conformity of one’s life and conduct to moral and ethical principles; uprightness; rectitude. chastity; virginity: to lose one’s virtue. a particular moral excellence. … a good or admirable quality or property: the virtue of knowing one’s weaknesses.
In order to be of good character, one must know the good, act in morally good ways, and be disposed and inclined toward the good through the development of virtues. … These public acts affect one’s character even if one’s private belief is the opposite of the action. They leave traces on one’s character.
3) Moral/character excellence: It is a child of habit: by doing good things we become good, bad things bad: by doing courageous things we become courageous. … It is a state of character since passions or faculties per se are not blameworthy or praiseworthy.
conforming to moral and ethical principles; morally excellent; upright: Lead a virtuous life.
1a : having or exhibiting virtue. b : morally excellent : righteous a virtuous decision. 2 : chaste. 3 : potent, efficacious.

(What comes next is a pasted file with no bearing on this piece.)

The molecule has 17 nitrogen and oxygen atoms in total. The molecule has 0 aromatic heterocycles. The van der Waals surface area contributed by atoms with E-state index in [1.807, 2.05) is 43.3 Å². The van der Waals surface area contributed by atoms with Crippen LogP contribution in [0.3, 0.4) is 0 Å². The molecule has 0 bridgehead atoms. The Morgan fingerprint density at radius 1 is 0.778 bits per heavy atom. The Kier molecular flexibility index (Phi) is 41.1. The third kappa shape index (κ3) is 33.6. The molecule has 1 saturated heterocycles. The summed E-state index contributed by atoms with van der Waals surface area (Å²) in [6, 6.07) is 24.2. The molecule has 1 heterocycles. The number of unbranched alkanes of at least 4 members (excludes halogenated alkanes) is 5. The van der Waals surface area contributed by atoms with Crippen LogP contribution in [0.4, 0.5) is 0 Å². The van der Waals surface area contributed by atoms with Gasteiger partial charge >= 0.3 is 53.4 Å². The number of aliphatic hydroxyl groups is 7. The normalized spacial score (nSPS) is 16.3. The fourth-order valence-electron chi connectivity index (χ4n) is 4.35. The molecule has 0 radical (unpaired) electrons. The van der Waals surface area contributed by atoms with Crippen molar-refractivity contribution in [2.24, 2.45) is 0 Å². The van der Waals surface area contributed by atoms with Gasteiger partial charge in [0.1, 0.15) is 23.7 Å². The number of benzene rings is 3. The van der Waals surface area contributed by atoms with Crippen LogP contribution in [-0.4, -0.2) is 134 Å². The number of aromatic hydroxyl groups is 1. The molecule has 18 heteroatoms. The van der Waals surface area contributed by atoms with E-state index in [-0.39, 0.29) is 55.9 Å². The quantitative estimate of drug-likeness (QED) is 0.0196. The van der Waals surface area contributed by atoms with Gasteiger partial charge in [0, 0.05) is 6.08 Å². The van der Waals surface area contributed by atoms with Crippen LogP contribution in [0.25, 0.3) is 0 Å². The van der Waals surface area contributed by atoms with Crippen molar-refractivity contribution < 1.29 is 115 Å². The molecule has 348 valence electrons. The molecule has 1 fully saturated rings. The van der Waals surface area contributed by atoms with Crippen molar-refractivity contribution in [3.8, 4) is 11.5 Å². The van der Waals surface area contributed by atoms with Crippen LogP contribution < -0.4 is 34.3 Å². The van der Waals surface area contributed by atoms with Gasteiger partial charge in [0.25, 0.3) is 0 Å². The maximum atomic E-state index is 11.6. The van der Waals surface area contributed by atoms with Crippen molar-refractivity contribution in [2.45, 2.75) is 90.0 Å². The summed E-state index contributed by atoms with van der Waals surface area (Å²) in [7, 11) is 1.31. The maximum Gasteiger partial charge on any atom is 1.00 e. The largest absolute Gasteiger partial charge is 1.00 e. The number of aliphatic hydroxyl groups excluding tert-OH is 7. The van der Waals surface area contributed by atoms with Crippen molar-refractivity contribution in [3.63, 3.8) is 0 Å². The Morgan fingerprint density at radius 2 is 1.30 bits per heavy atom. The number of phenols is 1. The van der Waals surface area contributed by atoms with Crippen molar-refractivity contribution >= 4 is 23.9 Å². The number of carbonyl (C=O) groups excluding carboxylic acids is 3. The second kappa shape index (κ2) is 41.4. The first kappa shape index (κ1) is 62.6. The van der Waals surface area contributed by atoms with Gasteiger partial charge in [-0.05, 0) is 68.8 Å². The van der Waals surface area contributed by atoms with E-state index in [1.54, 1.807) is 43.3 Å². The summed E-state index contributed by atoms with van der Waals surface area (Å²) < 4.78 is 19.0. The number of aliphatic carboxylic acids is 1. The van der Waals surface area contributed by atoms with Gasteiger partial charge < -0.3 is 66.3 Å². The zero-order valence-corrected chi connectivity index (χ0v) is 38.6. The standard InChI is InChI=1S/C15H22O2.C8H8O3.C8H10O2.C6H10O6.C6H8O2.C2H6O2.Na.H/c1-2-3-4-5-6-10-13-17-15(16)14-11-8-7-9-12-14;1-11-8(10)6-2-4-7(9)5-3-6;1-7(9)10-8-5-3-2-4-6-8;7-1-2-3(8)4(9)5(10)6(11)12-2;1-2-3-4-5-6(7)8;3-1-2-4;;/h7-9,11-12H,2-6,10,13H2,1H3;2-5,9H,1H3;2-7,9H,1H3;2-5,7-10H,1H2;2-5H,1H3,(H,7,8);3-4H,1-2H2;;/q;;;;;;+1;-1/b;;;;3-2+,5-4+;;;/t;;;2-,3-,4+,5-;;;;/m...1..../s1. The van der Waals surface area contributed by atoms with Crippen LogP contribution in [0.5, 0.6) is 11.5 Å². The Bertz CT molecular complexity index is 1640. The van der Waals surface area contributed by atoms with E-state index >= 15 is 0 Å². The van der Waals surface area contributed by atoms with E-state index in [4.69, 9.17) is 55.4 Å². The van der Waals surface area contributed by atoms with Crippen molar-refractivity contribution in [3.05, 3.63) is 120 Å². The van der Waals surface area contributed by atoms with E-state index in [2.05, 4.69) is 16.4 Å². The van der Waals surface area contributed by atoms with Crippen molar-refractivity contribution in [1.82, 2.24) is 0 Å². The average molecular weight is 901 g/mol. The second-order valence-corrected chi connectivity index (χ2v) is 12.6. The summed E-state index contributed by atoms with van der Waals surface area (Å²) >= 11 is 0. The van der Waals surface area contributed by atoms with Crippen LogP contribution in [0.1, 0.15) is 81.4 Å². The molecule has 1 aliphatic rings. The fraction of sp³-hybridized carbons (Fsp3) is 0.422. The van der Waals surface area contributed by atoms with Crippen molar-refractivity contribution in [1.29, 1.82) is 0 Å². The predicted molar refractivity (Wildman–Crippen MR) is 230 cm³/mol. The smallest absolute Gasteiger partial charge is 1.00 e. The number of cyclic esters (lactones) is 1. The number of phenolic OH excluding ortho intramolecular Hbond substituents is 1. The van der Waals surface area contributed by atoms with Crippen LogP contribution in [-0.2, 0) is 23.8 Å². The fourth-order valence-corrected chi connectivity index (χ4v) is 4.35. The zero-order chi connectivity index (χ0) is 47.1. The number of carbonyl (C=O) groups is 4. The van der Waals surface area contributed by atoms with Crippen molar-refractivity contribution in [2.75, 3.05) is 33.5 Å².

If I understand Aristotle correctly, it is these virtues that result in human happiness, the sort of happiness that comes from living as one should. Although we should be virtuous because it is the right way to treat others, the ultimate reason to be morally virtuous is to be happy, to live a flourishing life.
Like most other ancient philosophers, Plato maintains a virtue-based eudaemonistic conception of ethics. That is to say, happiness or well-being (eudaimonia) is the highest aim of moral thought and conduct, and the virtues (aretê: ‘excellence’) are the requisite skills and dispositions needed to attain it.
Pleasure and pain are indicators of virtue and vice
For moral excellence is concerned with pleasures and pains; it is on account of the pleasure that we do bad things, and on account of the pain that we abstain from noble ones.” … This is why it is difficult to become virtuous.
Moral virtue is learned by repetition; intellec- tual virtue can be taught and is the appropriate concern of the schools. Moral virtue is acquired, if it is acquired at all, at a very early age.
Moral development is strongly influenced by interpersonal factors, such as family, peers, and culture. … Intrapersonal factors also impact moral development, such as cognitive changes, emotions, and even neurodevelopment.
Therefore, intellectual virtue, which is the perfection of reason, does not depend on moral virtue, which is the perfection of the appetitive part of the soul. Therefore, intellectual virtue can exist without moral virtue.